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Chapter Three: Jumping Jim Crow: Handy as a Traveling Minstrel Musician, 1896–1900

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pp. 52-73

The ‘Blues’ are ambiguous.” So a successful W. C. Handy would write in a 1919 article to the African American–owned newspaper the Chicago Defender, describing his new music as an admixture of remembered joy and pain. Handy at the time of this article would be more than a decade and a half removed from the young, ...

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Chapter Four: Aunt Hagar’s Ragtime Son Comes Home to Alabama, 1900–1903

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pp. 74-88

The Mahara Company toured the towns of northern Alabama and the Tennessee Valley shortly after its return from Cuba in early 1900. Handy in his memoir of this year includes an account of how his minister father, then living in Huntsville, Alabama, with his recently married second wife, made the momentous decision to attend the Mahara performance ...

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Chapter Five: Where the Southern Crosses the Yellow Dog: Handy and the Mississippi Delta, 1903–1905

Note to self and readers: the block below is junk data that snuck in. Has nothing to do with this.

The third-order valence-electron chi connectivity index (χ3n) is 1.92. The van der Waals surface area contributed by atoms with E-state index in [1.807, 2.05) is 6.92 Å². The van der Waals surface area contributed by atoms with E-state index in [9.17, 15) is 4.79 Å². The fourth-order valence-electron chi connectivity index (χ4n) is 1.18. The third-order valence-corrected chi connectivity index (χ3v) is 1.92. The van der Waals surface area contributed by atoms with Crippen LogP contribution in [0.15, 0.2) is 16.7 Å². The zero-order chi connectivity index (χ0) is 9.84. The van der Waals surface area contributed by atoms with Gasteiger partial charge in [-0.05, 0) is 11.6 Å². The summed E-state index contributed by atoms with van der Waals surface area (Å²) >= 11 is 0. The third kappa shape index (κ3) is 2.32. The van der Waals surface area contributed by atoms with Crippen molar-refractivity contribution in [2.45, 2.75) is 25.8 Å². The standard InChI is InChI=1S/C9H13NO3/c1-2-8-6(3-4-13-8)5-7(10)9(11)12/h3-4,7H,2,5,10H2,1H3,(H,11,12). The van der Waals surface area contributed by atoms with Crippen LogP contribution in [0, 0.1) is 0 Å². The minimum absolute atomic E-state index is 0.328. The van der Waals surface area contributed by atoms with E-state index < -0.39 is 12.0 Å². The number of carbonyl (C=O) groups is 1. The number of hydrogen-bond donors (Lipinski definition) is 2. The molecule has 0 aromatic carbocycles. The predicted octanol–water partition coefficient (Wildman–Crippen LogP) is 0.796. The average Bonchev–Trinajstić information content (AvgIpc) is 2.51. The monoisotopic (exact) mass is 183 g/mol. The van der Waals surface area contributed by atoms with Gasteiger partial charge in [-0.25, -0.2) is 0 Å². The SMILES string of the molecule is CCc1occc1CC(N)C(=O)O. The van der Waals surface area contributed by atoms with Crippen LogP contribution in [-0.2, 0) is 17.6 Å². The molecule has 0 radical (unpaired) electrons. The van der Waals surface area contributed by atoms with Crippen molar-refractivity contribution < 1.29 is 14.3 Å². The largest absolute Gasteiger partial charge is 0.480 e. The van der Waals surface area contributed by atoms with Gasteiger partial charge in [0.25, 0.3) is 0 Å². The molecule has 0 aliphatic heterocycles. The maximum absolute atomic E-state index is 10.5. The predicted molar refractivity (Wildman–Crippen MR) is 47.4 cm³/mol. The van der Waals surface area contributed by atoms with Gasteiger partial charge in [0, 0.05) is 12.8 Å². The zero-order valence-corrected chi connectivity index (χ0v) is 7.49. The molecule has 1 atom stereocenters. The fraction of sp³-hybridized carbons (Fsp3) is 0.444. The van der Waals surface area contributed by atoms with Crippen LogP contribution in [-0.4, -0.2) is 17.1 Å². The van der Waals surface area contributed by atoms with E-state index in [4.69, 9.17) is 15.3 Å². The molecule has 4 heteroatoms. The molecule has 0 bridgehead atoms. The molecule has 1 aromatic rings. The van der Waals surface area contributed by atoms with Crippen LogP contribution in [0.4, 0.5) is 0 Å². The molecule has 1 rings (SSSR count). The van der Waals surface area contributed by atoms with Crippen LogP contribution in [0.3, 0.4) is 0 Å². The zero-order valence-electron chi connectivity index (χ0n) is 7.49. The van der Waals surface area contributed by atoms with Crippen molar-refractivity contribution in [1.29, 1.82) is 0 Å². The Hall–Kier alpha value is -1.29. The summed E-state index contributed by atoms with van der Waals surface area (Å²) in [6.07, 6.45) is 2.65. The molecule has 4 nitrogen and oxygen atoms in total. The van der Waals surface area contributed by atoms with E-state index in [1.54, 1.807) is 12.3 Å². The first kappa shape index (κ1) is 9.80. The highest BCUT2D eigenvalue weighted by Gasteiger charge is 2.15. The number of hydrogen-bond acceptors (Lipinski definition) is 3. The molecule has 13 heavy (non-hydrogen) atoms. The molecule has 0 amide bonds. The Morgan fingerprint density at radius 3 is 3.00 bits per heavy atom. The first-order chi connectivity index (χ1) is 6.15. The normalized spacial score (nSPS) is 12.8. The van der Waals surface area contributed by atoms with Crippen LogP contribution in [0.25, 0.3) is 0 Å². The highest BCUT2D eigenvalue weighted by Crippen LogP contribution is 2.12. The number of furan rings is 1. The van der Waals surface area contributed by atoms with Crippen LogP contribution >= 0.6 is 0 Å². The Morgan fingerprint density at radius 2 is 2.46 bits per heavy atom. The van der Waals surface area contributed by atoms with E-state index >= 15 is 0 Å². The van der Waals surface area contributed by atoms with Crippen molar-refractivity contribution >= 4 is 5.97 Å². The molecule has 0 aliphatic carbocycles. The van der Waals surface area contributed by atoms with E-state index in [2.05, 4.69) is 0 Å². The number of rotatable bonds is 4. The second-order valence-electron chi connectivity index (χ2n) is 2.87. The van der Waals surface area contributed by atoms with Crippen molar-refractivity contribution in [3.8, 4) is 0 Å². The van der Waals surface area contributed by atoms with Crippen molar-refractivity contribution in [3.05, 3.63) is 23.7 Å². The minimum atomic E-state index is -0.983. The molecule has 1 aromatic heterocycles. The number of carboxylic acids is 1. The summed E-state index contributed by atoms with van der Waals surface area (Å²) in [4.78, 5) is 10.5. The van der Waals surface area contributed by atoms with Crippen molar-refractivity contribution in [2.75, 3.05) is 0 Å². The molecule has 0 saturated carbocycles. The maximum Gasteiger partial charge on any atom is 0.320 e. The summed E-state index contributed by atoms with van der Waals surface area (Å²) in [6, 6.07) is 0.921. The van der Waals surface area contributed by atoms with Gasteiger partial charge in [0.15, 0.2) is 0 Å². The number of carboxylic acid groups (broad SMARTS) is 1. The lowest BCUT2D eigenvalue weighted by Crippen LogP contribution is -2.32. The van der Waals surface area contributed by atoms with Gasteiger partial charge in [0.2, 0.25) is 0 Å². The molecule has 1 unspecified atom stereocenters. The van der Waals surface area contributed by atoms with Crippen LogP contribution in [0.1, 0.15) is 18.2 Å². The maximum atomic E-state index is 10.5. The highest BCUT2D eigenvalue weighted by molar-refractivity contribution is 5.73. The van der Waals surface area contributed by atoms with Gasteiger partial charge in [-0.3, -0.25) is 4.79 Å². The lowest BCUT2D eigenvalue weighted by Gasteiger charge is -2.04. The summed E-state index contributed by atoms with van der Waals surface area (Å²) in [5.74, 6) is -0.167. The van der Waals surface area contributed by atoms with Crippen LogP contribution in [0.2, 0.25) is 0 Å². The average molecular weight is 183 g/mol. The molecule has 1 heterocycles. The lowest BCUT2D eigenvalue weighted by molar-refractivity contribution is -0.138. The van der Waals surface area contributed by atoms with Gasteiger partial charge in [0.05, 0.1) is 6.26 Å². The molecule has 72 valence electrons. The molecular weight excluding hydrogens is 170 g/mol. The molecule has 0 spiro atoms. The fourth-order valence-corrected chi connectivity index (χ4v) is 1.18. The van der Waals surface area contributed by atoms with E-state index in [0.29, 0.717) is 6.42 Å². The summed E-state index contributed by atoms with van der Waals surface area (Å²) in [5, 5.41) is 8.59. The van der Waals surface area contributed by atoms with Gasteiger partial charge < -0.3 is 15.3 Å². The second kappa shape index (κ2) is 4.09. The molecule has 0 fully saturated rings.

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pp. 89-108

When the Mahara troupe stopped in Michigan in 1903, Handy had been tempted by a job offer there to become band director for a local organization of white musicians. But his attention had already been caught by an offer to direct a band organized by the Knights of Pythias, an African American fraternal society, in Clarksdale, Mississippi. ...

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Chapter Six: Mr. Crump Don’t ’Low: The Birth of the Commercial Blues, 1905–1909

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pp. 109-127

The Mississippi Delta has been described as beginning southward from the lobby of the Peabody Hotel in Memphis. But with as much accuracy it can be described as terminating there. Memphis, the new city of residence for Handy and his growing family, long had considered its commercial and cultural interests to face as much westward and eastward as southward. ...

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Chapter Seven: Handy’s Memphis Copyright Blues, 1910–1913

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pp. 128-147

“Handy came into my office in 1910, about a year after I was elected,” Edward Crump reminisced in the late 1930s to a Memphis newspaper reporter. Handy must have approached this visit to the new mayor’s office with some trepidation. Even in his initial year of political power, Crump was an intimidating presence. ...

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Chapter Eight: Tempo à Blues: Pace & Handy, Beale Avenue Music Publishers, 1913–1917

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pp. 148-171